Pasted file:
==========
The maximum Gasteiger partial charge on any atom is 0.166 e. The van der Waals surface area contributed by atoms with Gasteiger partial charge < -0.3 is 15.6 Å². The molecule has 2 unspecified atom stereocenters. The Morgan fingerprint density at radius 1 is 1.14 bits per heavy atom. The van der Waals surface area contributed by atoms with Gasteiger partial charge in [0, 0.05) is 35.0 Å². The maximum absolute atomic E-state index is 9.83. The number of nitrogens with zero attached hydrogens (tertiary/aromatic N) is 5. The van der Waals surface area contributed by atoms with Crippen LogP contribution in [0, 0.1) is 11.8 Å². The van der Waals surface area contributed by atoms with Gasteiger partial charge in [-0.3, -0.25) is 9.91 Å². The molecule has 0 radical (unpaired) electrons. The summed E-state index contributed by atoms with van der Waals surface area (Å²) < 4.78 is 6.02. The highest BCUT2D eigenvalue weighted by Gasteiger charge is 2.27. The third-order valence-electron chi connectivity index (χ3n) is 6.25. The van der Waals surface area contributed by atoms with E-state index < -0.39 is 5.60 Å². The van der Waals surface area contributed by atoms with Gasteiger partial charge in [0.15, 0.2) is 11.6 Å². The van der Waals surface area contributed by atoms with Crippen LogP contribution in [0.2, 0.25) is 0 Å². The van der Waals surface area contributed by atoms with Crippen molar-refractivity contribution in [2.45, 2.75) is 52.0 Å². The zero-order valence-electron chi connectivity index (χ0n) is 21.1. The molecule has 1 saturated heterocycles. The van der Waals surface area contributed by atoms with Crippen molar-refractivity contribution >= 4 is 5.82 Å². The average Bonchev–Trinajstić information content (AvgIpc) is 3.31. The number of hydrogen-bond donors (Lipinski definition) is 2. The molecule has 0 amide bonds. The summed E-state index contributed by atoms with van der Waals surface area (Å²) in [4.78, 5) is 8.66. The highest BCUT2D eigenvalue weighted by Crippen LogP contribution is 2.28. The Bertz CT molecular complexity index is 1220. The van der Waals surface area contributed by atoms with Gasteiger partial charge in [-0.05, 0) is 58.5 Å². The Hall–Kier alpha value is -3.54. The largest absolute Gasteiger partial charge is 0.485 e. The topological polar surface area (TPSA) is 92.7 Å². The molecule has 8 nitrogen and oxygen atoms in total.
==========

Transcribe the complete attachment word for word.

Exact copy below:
The maximum Gasteiger partial charge on any atom is 0.166 e. The van der Waals surface area contributed by atoms with Gasteiger partial charge < -0.3 is 15.6 Å². The molecule has 2 unspecified atom stereocenters. The Morgan fingerprint density at radius 1 is 1.14 bits per heavy atom. The van der Waals surface area contributed by atoms with Gasteiger partial charge in [0, 0.05) is 35.0 Å². The maximum absolute atomic E-state index is 9.83. The number of nitrogens with zero attached hydrogens (tertiary/aromatic N) is 5. The van der Waals surface area contributed by atoms with Crippen LogP contribution in [0, 0.1) is 11.8 Å². The van der Waals surface area contributed by atoms with Gasteiger partial charge in [-0.3, -0.25) is 9.91 Å². The molecule has 0 radical (unpaired) electrons. The summed E-state index contributed by atoms with van der Waals surface area (Å²) < 4.78 is 6.02. The highest BCUT2D eigenvalue weighted by Gasteiger charge is 2.27. The third-order valence-electron chi connectivity index (χ3n) is 6.25. The van der Waals surface area contributed by atoms with E-state index < -0.39 is 5.60 Å². The van der Waals surface area contributed by atoms with Gasteiger partial charge in [0.15, 0.2) is 11.6 Å². The van der Waals surface area contributed by atoms with Crippen LogP contribution in [0.2, 0.25) is 0 Å². The van der Waals surface area contributed by atoms with Crippen molar-refractivity contribution in [2.45, 2.75) is 52.0 Å². The zero-order valence-electron chi connectivity index (χ0n) is 21.1. The molecule has 1 saturated heterocycles. The van der Waals surface area contributed by atoms with Crippen molar-refractivity contribution >= 4 is 5.82 Å². The average Bonchev–Trinajstić information content (AvgIpc) is 3.31. The number of hydrogen-bond donors (Lipinski definition) is 2. The molecule has 0 amide bonds. The summed E-state index contributed by atoms with van der Waals surface area (Å²) in [4.78, 5) is 8.66. The highest BCUT2D eigenvalue weighted by Crippen LogP contribution is 2.28. The Bertz CT molecular complexity index is 1220. The van der Waals surface area contributed by atoms with Gasteiger partial charge in [-0.05, 0) is 58.5 Å². The Hall–Kier alpha value is -3.54. The largest absolute Gasteiger partial charge is 0.485 e. The topological polar surface area (TPSA) is 92.7 Å². The molecule has 8 nitrogen and oxygen atoms in total.